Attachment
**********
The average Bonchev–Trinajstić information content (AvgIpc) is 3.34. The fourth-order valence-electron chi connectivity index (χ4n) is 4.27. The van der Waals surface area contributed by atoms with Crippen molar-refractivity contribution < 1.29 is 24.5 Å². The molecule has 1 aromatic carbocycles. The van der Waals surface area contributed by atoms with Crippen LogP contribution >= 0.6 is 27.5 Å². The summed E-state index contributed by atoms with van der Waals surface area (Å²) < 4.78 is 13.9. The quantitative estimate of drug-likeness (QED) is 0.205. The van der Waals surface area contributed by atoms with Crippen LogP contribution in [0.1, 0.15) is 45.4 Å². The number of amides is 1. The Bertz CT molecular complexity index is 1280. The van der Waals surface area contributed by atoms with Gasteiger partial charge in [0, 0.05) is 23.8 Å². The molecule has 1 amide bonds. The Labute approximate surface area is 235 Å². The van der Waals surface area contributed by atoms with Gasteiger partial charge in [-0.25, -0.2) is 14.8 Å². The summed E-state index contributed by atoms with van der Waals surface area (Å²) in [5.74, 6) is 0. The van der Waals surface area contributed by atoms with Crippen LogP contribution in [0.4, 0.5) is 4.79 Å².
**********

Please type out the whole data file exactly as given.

The average Bonchev–Trinajstić information content (AvgIpc) is 3.34. The fourth-order valence-electron chi connectivity index (χ4n) is 4.27. The van der Waals surface area contributed by atoms with Crippen molar-refractivity contribution < 1.29 is 24.5 Å². The molecule has 1 aromatic carbocycles. The van der Waals surface area contributed by atoms with Crippen LogP contribution >= 0.6 is 27.5 Å². The summed E-state index contributed by atoms with van der Waals surface area (Å²) < 4.78 is 13.9. The quantitative estimate of drug-likeness (QED) is 0.205. The van der Waals surface area contributed by atoms with Crippen LogP contribution in [0.1, 0.15) is 45.4 Å². The number of amides is 1. The Bertz CT molecular complexity index is 1280. The van der Waals surface area contributed by atoms with Gasteiger partial charge in [0, 0.05) is 23.8 Å². The molecule has 1 amide bonds. The Labute approximate surface area is 235 Å². The van der Waals surface area contributed by atoms with Gasteiger partial charge in [-0.25, -0.2) is 14.8 Å². The summed E-state index contributed by atoms with van der Waals surface area (Å²) in [5.74, 6) is 0. The van der Waals surface area contributed by atoms with Crippen LogP contribution in [0.4, 0.5) is 4.79 Å².